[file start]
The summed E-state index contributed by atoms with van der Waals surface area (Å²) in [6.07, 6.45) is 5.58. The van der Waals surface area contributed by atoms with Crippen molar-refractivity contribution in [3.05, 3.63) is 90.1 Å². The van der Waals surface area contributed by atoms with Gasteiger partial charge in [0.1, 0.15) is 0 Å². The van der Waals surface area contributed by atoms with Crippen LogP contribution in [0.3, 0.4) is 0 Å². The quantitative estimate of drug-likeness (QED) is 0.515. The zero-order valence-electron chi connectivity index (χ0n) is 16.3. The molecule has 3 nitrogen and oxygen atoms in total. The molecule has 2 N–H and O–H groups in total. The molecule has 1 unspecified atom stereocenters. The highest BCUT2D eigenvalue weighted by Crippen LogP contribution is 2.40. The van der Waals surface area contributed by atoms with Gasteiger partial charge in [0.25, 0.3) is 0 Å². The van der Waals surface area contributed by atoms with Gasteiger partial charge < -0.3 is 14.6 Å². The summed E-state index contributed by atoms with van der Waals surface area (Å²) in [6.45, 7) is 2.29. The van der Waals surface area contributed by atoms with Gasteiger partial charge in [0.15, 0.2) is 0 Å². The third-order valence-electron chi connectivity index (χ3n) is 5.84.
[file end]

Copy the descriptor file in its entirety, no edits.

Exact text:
The summed E-state index contributed by atoms with van der Waals surface area (Å²) in [6.07, 6.45) is 5.58. The van der Waals surface area contributed by atoms with Crippen molar-refractivity contribution in [3.05, 3.63) is 90.1 Å². The van der Waals surface area contributed by atoms with Gasteiger partial charge in [0.1, 0.15) is 0 Å². The van der Waals surface area contributed by atoms with Crippen LogP contribution in [0.3, 0.4) is 0 Å². The quantitative estimate of drug-likeness (QED) is 0.515. The zero-order valence-electron chi connectivity index (χ0n) is 16.3. The molecule has 3 nitrogen and oxygen atoms in total. The molecule has 2 N–H and O–H groups in total. The molecule has 1 unspecified atom stereocenters. The highest BCUT2D eigenvalue weighted by Crippen LogP contribution is 2.40. The van der Waals surface area contributed by atoms with Gasteiger partial charge in [0.25, 0.3) is 0 Å². The van der Waals surface area contributed by atoms with Gasteiger partial charge < -0.3 is 14.6 Å². The summed E-state index contributed by atoms with van der Waals surface area (Å²) in [6.45, 7) is 2.29. The van der Waals surface area contributed by atoms with Gasteiger partial charge in [0.15, 0.2) is 0 Å². The third-order valence-electron chi connectivity index (χ3n) is 5.84.